How to track sentiment

This is the first post out of three on how I determine my position in the market, the other two will be liquidity and leading indicators.

With regards to sentiment I believe it is a key feature to keep an eye on. It swings everyday and I use it in a contrarian way aka “when everyone is bullish, I’m bearish”, in such way I can spot weaknesses in the market and try to have an edge against the other players. But which indicators do I follow for sentiment? Let’s see them.

  1. AAII Bull/Bear Ratio. I track the individual investor sentiment survey using the ratio between Bulls and Bears, then I use the 3 months moving average to identify the trend. As last point, I use percentiles to spot overbought and oversold conditions.

2. Put/Call Ratio 20 days moving average, it is a must in a sentiment checklist as puts are used as protections by many investors. Therefore, when you see too many puts compared with calls, well boys it’s time to jump on the boat, the opposite if we see many calls.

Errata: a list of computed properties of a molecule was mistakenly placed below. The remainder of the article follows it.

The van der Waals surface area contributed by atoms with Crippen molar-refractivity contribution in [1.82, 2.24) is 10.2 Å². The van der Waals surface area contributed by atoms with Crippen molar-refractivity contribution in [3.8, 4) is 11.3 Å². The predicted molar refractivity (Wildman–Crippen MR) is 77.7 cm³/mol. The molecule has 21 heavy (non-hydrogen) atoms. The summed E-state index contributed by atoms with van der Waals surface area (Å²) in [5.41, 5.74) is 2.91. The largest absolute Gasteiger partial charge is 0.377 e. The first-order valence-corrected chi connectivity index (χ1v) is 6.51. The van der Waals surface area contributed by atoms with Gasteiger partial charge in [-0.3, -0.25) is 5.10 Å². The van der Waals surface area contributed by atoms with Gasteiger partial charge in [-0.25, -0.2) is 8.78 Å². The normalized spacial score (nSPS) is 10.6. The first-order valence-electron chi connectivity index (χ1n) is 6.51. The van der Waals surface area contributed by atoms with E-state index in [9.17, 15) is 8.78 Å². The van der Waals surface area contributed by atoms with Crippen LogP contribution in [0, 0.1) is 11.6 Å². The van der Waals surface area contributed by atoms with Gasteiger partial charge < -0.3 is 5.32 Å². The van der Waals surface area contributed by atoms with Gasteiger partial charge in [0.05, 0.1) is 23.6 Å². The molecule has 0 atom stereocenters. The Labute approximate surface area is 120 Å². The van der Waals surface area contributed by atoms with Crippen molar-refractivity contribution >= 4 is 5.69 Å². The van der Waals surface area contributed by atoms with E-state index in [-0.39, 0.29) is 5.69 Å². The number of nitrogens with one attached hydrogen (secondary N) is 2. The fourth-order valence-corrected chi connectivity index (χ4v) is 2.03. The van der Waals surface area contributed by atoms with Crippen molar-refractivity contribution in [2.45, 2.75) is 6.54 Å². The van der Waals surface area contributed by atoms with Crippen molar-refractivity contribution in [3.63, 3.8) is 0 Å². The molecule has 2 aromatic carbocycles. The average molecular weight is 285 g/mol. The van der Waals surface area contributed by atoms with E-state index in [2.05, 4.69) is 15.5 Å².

3. S&P Price as % of 200 day moving average, it’s pretty similar to the put/call ratio but I tend to use it mainly to find buying opportunities as the price most of the time reacts irrationally to news or new information released in the market.

4. Fear and Greed index by the CNN Business. I track it on a weekly basis and I can get a proxy of what the sentiment is in the market and buy eventually some protections.

5. Futures positions on the S&P500 E-Mini, even in this case I can take a look at investors positions and have a clue on what kind of directions they are betting on.

6. % of stocks in S&P500 with price above the 50 day MA, smoothed by 10d moving average. Just look at the chart, it’s a perfect timing machine to buy and sell stocks.

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